実践ビジネス英語 2018/10/10 L13 gentrification -(4)
10 水 Lesson13 Gentrification Controversies (4)
McMillan cites statistics about the decline in crime in Bed-Stuy. But Collins says gentrification sometimes leads to more crime as wealthier residents present a more attractive target. McMillan says the population has risen by 25% in Bed-Stuy from 15 years ago.
And Lyons says some residents are immigrants and expats in addition to young professionals and creative people.
The crux of the matter is that gentrification means less crime.
It brings an influx of wealthier residents and lower the crime rate. The statistics back that up violent crime in Bed-Stuy was down 44 percent between 2000 and 2016. That’s not to say that crime has disappeared, though.
Some studies of the relationship between crime and gentrification have found the opposite result, actually. They say gentrification often leads to increases in crime.
How do you account for that?
Wealthier residents might be more lucrative target for would-be burglars and robbers. And new arrivals might not know the lay of the land well enough to take the necessary precautions against being burglarized.
You know, in the case of Bed-Stuy, gentrification has caused the population to increase. It’s now home to than 150,000 people. That’s 25 percent more than 15 yeas ago. The area’s demographics have seen a big change.
And did you say that they’re mostly young professionals and creative people?
Some of them are immigrant or expats like Pat. And they’re likely to have higher incomes than longtime residents of the area.
The crux of the matter is – 肝心なことは〜である。 問題の確信は〜である。
The Crux is the central point of something. The most important part. Such as, the crux of the problem is insufficient staff. We don’t have enough people. Or, the crux of his argument is that the staff are not being paid enough.
That’s not to say – 〜ということを言っているのではない。 〜ということではない。
What I just said does not mean this. I didn’t intend to convey this meaning. You might say, Mark’s not very good at his job. That’s not to say he can’t improve. I think he can.
account for – 〜を説明する
Here “account for” means “provide a justifying reason. “Like, I can’t account for this sharp drop in sales.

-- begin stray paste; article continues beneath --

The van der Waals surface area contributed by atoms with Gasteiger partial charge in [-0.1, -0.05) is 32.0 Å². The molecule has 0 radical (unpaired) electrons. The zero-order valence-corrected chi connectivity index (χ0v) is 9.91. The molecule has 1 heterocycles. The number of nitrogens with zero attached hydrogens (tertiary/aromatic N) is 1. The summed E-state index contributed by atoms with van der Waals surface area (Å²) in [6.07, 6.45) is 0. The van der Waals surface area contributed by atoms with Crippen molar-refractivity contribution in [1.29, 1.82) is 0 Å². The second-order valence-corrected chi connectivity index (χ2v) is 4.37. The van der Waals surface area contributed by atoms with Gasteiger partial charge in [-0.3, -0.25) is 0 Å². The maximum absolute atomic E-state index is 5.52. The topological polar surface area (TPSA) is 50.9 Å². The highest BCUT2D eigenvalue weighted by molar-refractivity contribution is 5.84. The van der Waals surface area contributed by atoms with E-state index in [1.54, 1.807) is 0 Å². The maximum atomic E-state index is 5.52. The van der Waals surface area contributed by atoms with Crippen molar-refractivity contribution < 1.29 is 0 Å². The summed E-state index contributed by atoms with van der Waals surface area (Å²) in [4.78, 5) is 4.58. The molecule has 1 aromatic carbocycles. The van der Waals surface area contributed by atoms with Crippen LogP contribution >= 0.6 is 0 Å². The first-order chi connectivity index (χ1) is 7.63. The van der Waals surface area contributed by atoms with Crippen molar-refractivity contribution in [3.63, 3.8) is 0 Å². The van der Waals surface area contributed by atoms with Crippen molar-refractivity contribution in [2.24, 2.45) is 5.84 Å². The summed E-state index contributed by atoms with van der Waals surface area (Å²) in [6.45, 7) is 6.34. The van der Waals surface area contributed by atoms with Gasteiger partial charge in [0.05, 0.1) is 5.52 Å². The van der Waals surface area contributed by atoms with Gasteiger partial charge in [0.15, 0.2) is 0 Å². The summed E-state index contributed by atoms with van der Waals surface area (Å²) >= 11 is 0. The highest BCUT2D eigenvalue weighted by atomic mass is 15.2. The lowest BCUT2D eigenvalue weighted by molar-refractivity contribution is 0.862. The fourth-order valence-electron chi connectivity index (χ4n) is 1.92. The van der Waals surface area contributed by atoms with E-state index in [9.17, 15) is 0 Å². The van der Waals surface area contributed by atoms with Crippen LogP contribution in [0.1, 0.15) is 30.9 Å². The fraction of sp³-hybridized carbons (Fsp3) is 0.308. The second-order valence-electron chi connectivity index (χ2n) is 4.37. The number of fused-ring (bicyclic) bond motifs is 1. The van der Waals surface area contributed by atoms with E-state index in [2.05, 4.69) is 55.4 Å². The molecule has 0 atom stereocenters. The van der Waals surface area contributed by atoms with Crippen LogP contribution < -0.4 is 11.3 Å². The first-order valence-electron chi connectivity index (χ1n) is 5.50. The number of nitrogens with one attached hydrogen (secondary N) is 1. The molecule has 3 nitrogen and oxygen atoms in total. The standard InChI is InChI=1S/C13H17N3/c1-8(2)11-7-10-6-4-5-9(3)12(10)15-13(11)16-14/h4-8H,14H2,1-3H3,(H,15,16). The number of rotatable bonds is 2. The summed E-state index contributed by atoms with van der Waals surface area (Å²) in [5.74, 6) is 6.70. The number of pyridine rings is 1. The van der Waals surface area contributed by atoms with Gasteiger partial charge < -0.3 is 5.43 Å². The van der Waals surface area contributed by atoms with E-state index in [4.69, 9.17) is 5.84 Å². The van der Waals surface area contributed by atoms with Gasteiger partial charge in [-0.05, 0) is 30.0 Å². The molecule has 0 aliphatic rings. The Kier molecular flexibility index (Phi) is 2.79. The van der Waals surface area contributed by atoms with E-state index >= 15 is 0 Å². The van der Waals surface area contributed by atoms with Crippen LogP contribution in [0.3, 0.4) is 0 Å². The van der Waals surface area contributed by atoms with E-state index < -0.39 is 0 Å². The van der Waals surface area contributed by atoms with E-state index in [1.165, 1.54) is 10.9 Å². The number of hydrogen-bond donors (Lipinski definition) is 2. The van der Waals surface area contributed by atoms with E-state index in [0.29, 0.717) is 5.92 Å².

I think it was a fluke. Just a one-quarter sort of thing. It can also mean “form this amount, make up this amount.” ～を占める
Kitchen appliances account for 25% of our sales, for example.
Collins says, “Wealthier residents might be more lucrative targets for would-be burglars and robbers.”
would-be – 〜になるつもりの
Collins talks about would-be burglars. This is someone attempting to steal something. They want to steal something. Likewise, this seminar is for would-be entrepreneurs, people who want to start their own business.
Now, not so much, not here. But “would-be” can also mean “someone who considers themself to be something.” But they’re really not. Like, that would-be singer couldn’t carry a tune at all.
a would-be writer 作家志望
new arrival 新参者
Someone who has recently come to a place, a company. This organization helps new arrivals adjust to life in Tokyo, for example. We also say this a lot about new babies. You could ask someone, “So when did the new arrival get there?” Or, ah, “Any pictures of a new arrival?”
know the lay of the land そこの状況、事情を知っている
Collins means know the situation somewhere, know the organization. I would tell a new employee, “Don’t criticize a coworker until you know the lay of the land, until you know who is friends with who in the office.”
It can also mean “learn the features of a geographical area.” Like, I walked around my new neighborhood at lunch to get the lay of the land, to learn the features.
get the lay of the land 状況を把握するということです
The lay of the land もともと 陸地が横たわっている様 地形のことです
take the necessary precautions against - 〜に対して必要な予防策をとる
Precautions are steps, actions taken to prevent something bad from happening.
I had an extra key made as a precaution, for example. Or, his injury wasn’t serious but he was taken to the hospital as a precaution.
home to - 〜の居住地である。存在する
McMillan is talking about people living in a certain place. But this expression can also be used about things. Like, that city is home to many automobile companies. Or, Japan is home to many beautiful temples.
I call Tokyo home. 私は東京をhomeと呼んでいる 私は東京に住んでいる
Down at the very bottom, Lyons says, “Some of them are immigrants or expats like Pat.”
Expat, expatriate 国外居住者、外国人居住者
back up 裏付けする、バックアップする
McMillan says, “Gentrification means less crime and the statistics back that up”
They provide proof, corroborating evidence. Such as, John thinks this product would be successful
and this consumer survey backs him up. The response was very positive.
be burglarized 盗難にある。泥棒に入られる
he necessary precautions against being burglarized.
burglar 泥棒、空き巣狙い から作られた動詞、 イギリス英語では
be burgled ラジオ英会話で、クリスが使って、ローザが笑ってた。
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